Take A Guess Which Of These Egg Yolks Is Actually From A Healthy Chicken
One of the more interesting aspects of living in Brazil is the different approaches to food. We are connected to local farms from friends and family, spoiling us with organic homegrown everything. Regarding chicken eggs, the sizes vary, the colors of the shells vary but if the egg comes from the family farm, the yolk almost always a darker color. It is also thicker than the typical yellow yolk you find at the store.
In the United States all the eggs that can be bought at our local supermarket are yellow. Organic, vegetarian or cheap; they are all yellow and the yolk is not as thick. What is the reason for this? Could it be that myself and almost everyone I know has been eating eggs from unhealthy chickens? Have you ever even seen an orange egg? It took me 30 years to discover an egg from a healthy chicken. That’s crazy.
Having returned to the states, Craigslist is the go-to route to accommodate my urban life with homestead flare in search of the dankest foods.
From Garden Betty… Last year, I compared my pasture-foraging, insect-pecking, soil-scratching, whole grain-feeding chickens’ yolks to the yolks of both their “free-ranging” and factory-farmed counterparts. The differences are clearly visible: Yolks from my homegrown eggs were not only darker orange, but also fuller and thicker. Even the eggshells were denser and harder to crack. But what’s the big deal about orange yolks? Besides being a coveted color, orange yolks are an indication of a well balanced and highly nutritious diet. A few things factor into the making of an orange yolk: xanthophylls, omega-3 fatty acids, and meats. Xanthophylls are a class of carotenoids. Carotenoids are natural plant pigments found in many fruits and vegetables. It’s often thought that beta-carotene, one of the more well-known carotenoids, is responsible for giving yolks the orange pigment that people associate with carrots. But in actuality, beta-carotene benefits yolks nutritionally, rather than colorfully. The carotenoids that cause deeper yolk coloring are xanthophylls, which are more readily absorbed in the yolks. (Lutein is one such xanthophyll, and a lot of lutein means a lot more orange.) Xanthophylls are found in dark leafy greens like spinach, kale and collards, as well as in zucchini, broccoli, and brussels sprouts. Omega-3 fatty acids are highly concentrated in flax seeds and sea kelp, which are both important components of my homemade whole grain chicken feed.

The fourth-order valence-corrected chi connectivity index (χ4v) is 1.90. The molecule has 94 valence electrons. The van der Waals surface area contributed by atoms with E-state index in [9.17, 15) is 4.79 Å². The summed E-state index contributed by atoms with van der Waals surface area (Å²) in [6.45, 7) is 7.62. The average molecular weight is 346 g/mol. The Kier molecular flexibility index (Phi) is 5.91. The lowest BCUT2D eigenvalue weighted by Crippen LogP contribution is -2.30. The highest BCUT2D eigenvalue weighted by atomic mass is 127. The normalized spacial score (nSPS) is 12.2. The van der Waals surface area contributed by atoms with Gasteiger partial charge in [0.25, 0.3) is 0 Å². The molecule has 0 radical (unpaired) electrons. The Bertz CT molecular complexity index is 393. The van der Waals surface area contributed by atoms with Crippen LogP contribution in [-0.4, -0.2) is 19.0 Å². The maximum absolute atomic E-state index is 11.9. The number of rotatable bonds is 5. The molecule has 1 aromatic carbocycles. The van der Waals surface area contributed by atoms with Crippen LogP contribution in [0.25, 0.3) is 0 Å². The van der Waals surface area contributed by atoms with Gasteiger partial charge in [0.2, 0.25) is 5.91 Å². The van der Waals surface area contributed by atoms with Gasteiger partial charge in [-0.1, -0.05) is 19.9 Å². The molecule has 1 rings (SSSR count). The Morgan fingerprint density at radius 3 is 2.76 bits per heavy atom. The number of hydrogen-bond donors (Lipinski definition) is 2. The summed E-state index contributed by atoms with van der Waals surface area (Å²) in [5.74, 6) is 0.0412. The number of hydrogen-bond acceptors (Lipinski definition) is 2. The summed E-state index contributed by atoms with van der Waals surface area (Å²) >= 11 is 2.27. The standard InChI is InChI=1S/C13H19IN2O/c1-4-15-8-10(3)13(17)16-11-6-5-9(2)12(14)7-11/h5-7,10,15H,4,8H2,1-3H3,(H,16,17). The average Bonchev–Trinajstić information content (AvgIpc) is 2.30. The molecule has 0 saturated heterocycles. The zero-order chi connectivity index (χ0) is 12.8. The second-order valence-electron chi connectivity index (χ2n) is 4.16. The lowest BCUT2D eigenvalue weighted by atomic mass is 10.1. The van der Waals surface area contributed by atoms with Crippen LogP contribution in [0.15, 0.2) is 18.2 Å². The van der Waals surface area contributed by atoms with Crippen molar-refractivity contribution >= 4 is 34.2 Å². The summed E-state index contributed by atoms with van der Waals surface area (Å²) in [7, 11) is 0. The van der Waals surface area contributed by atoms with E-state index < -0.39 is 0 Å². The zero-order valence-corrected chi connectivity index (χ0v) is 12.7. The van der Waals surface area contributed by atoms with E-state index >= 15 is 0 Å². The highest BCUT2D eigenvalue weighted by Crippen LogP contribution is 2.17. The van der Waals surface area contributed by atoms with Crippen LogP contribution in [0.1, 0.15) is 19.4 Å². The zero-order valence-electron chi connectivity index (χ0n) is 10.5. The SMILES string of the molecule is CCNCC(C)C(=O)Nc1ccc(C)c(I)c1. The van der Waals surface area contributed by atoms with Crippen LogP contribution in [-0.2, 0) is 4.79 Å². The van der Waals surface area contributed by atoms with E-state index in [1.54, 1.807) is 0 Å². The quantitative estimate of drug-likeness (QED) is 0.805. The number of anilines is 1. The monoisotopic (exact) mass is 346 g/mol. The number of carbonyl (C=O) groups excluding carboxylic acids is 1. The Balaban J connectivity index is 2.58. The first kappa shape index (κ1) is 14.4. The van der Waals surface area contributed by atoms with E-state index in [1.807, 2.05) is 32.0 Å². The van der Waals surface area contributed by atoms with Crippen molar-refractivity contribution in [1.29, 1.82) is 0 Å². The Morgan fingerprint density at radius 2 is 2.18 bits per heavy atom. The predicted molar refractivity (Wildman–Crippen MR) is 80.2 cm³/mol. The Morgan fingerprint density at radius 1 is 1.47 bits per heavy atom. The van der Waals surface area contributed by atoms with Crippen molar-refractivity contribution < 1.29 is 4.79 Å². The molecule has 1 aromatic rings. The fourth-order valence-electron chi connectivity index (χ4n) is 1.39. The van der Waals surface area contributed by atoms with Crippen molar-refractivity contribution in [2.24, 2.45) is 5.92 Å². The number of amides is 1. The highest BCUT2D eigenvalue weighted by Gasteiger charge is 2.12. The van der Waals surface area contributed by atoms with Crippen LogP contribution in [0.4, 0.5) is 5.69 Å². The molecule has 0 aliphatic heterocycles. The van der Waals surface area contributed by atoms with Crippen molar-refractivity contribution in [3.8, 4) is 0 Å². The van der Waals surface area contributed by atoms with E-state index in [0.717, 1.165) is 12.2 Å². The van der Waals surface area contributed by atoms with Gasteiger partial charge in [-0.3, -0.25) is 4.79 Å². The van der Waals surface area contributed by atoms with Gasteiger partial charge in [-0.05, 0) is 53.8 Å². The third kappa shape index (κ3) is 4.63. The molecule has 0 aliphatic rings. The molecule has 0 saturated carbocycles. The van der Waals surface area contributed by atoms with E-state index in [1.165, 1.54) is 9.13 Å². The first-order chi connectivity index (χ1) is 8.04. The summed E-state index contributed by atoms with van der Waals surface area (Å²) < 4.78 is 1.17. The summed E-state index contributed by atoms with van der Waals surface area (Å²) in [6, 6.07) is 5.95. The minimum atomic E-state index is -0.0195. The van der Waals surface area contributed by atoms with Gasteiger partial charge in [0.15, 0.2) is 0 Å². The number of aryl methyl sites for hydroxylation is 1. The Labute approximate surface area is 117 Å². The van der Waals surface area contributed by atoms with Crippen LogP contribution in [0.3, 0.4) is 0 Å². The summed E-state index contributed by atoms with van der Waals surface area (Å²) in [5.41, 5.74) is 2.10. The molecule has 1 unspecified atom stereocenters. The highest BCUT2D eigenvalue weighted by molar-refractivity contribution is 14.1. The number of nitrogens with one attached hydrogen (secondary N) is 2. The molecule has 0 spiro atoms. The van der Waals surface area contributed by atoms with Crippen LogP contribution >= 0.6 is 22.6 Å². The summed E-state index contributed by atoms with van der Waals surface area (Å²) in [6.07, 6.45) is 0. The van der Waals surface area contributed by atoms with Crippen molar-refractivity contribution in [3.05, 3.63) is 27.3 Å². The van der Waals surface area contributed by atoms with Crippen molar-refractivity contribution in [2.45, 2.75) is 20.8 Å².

And did you know that chickens are not meant to be vegetarian, no matter what your premium carton of organic/grain-fed/cage-free eggs tells you? Chickens are omnivores by nature
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